My ex is an atheist and while he is going along with Santa because he remembered it fondly, he told her out right Jesus isn't real. She came home crying - not because I lied to her, but because she wanted to believe. (I am a Christian and I told her people can believe different things and there is nothing wrong with that, but to go with what she feels in her heart is true, and she is much happier) He thought his parents telling him about Jesus when it never made sense to him was this horrible thing, and it never occurred to him to watch his daughter instead of his own biases.
I always told my (7 yo) daughter that Santa is real, for little kids. As you age, he brings fewer and fewer presents, and your parents give presents too - definitely separate paper! As you get to nine or ten, it's all from parents, but Santa still loves you. She loves it, even though she suspects, we both enjoy it so much. It's harmless and kind of magical.
All these people who "never lie to their children" - I suspect they don't have any kids. I never hesitate to lie to my child if it protects hurt feelings and I'm able to pull it off, or, in the case of her heart defect, prevented the child knowing her life was/is in danger. I keep her out of the room when doctors and nurses discuss her health, and lie to her sweet, blue little face about her long healthy life. Lies are not just harmless but necessary sometimes. Lies can take good care of a child until they are strong enough to bear the truth.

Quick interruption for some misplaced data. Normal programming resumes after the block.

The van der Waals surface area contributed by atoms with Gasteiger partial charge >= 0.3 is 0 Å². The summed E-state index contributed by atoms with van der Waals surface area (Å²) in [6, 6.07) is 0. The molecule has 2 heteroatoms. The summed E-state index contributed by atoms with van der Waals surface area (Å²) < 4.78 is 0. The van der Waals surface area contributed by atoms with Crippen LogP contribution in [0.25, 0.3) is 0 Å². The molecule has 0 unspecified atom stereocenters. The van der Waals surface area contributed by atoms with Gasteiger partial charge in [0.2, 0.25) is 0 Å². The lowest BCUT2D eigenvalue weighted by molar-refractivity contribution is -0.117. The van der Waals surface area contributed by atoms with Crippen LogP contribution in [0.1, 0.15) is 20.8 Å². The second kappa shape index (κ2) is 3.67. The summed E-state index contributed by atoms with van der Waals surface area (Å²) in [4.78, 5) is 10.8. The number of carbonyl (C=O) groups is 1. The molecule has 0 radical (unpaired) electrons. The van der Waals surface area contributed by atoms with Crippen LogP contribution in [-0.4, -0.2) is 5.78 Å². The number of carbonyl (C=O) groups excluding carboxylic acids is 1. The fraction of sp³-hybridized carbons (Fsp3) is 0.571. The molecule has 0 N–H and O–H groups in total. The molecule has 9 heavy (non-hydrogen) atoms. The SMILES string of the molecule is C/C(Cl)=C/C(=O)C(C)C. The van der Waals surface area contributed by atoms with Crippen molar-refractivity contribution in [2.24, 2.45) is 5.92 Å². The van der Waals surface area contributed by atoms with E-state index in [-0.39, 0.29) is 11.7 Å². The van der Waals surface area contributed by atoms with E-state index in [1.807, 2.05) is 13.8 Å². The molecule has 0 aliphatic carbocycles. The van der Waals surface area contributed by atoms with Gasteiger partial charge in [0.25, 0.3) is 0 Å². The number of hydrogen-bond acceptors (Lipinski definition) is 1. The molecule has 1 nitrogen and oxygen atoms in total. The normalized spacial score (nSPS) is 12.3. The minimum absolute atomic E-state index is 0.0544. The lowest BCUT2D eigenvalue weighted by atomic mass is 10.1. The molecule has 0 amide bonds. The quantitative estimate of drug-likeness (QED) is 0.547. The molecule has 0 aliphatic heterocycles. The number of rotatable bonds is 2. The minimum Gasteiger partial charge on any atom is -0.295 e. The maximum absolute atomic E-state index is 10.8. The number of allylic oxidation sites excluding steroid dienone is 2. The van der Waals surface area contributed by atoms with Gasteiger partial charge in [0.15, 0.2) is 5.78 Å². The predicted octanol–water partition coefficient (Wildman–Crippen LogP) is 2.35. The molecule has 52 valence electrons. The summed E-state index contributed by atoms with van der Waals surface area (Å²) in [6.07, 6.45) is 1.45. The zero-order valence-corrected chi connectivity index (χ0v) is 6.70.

I LOOOOVE Christmas. I was raised without it, and it's bleak to be outside looking in. Even if the kids know the truth, you can make it a magical time of year, if not with Santa and present, then with charity and good works.
I am in that same postion with my son. He is 9 years old. So far he still believes. I don't plan on telling him anything. He will figure it out because he is a smart boy. He asked me last week if I believed in Santa and I told him yes I did. That wasn't a lie. Maybe in a different way then he does but I do beleive in Santa. I would NEVER take away the magic of it all. If kids can't believe in magic then it's a sad thing.
I find out when I saw my father putting presents under the tree. I was 9 years old. I never thought that my parents lied to me or I couldn't trust them. Kids don't think like that. They believe all parents are good. They have untainted hearts and thoughts.